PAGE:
“There are some important caveats to these results. The study is based on a combination of risk of exposure and risk of a severe outcome if infected. This makes it a study of absolute, not relative, risk; the absolute risk is, of course, highly dependent on the level of infection among the contacts of each individual, which varies greatly over time and from place to place. Also, as pointed out in an accompanying editorial, both people’s behaviour and the quality of care they received are inextricably tied up in the risk calculations. If behaviour or quality of care changed for any reason then so would the risk. Finally, the authors were also able to predict the risk of hospitalisation, but not with the same degree of accuracy.
“This paper is an important landmark in our understanding of COVID-19 risk and paves the way for more emphasis on targeted, risk-based responses to managing the public health threat over the coming months and years.”
Dr David Strain, Senior Clinical Lecturer, University of Exeter, said:
“There is a desperate need for an accurate risk assessment tool to facilitate the protection of key workers that are at very high risk as we move into the second wave of COVID. This needs to be objective, reproducible and accessible. This is excellent research that has undoubtedly achieved the first two of the requirements.
“It has caveats though. These data are derived from hospitalisations and deaths during the first wave. Behaviour (and thus risk of transmission) has changed significantly this time, some for the better (e.g. the widespread acceptance of masks) some for the worse. Notably, the shielding scheme that supported the extremely vulnerable has been discontinued. Any tool that was derived during this time of artificially lower exposure may under-estimate the risk of this population. The manuscript acknowledges this, and future iterations will be able to account for this, however, until this has been evaluated in the second wave (assuming the government continues it’s position of not supporting those previously shielded) those at previously shielded should be regarded as ‘high risk’ irrespective of the recommendations of the tool.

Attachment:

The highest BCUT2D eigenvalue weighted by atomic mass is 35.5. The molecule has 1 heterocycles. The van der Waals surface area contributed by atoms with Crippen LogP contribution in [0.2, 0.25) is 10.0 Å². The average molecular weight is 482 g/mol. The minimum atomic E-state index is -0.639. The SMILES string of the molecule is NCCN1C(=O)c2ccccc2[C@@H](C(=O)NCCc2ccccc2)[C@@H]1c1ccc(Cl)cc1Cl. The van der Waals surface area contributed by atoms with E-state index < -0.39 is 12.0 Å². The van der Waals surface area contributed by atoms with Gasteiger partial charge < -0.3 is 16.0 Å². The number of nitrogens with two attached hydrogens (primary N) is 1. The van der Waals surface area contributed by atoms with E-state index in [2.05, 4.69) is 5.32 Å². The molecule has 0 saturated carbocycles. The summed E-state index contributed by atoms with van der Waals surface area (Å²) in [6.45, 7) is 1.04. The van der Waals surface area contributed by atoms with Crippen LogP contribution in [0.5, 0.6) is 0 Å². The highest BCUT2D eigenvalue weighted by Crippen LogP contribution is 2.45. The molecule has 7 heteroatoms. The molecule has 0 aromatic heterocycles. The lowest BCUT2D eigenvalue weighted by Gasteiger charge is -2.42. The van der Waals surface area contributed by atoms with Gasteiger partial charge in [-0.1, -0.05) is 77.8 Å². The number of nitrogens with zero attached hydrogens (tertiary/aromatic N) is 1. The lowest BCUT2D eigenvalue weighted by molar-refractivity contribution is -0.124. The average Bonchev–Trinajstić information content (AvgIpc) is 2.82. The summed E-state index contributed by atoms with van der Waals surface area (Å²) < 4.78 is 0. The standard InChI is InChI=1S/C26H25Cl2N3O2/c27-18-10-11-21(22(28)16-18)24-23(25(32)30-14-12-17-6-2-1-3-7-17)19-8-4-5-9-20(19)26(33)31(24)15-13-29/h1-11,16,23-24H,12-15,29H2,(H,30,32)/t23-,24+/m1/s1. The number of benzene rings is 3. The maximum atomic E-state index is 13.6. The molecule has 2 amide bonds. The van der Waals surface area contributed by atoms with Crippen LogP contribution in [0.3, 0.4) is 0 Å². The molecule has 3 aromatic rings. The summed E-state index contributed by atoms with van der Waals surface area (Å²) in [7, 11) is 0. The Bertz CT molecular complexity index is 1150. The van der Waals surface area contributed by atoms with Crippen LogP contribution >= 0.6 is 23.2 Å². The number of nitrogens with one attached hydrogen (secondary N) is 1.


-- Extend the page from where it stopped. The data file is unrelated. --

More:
“The second is a far more pragmatic caveat. Any risk assessment tool is only as good as the actions that are prompted by it. Although incredibly detailed in preparation and validation, this manuscript does not indicate how this can be translated into practice. The HSE recommends that risk assessments are completed with a line manager and then appropriate action is taken. If this was to be used by means of an ‘app’ calculator, it requires disclosure of a significant amount of personal information. There is extensive evidence that some individuals, particularly from ethnic minority groups, that are already more prone to bullying and harassment in the work place, that they do not disclose all to their direct manager. The alternative would be to integrate this into primary care records, however that raises the question as to who will actually perform and implement the risk assessments. General practice is already overwhelmed trying to maintain a primary care service in a COVID secure manner, providing an enhanced vaccination service to protect vulnerable adults from influenza, and managing the long term conditions that are highlighted by this tool as significant risk factors. Without a clear implementation plan this tool does not as yet have a purpose.
“Finally, the actions that a ‘high risk’ status stimulates differ widely around the country. Without consistent mitigation recommendations (based on either local prevalence or tier level) the risk assessment tool becomes little more than an academic exercise in which geographic areas have the highest risk based on population. Given that the single strongest risk factor is age this can be accomplished looking at basic demographics in any region.”
‘Living risk prediction algorithm (QCOVID) for risk of hospital admission and mortality from coronavirus 19 in adults: national derivation and validation cohort study’ by Ash K Clif et al. was published in the BMJ at 00:01 UK time on Wednesday 21 October 2020.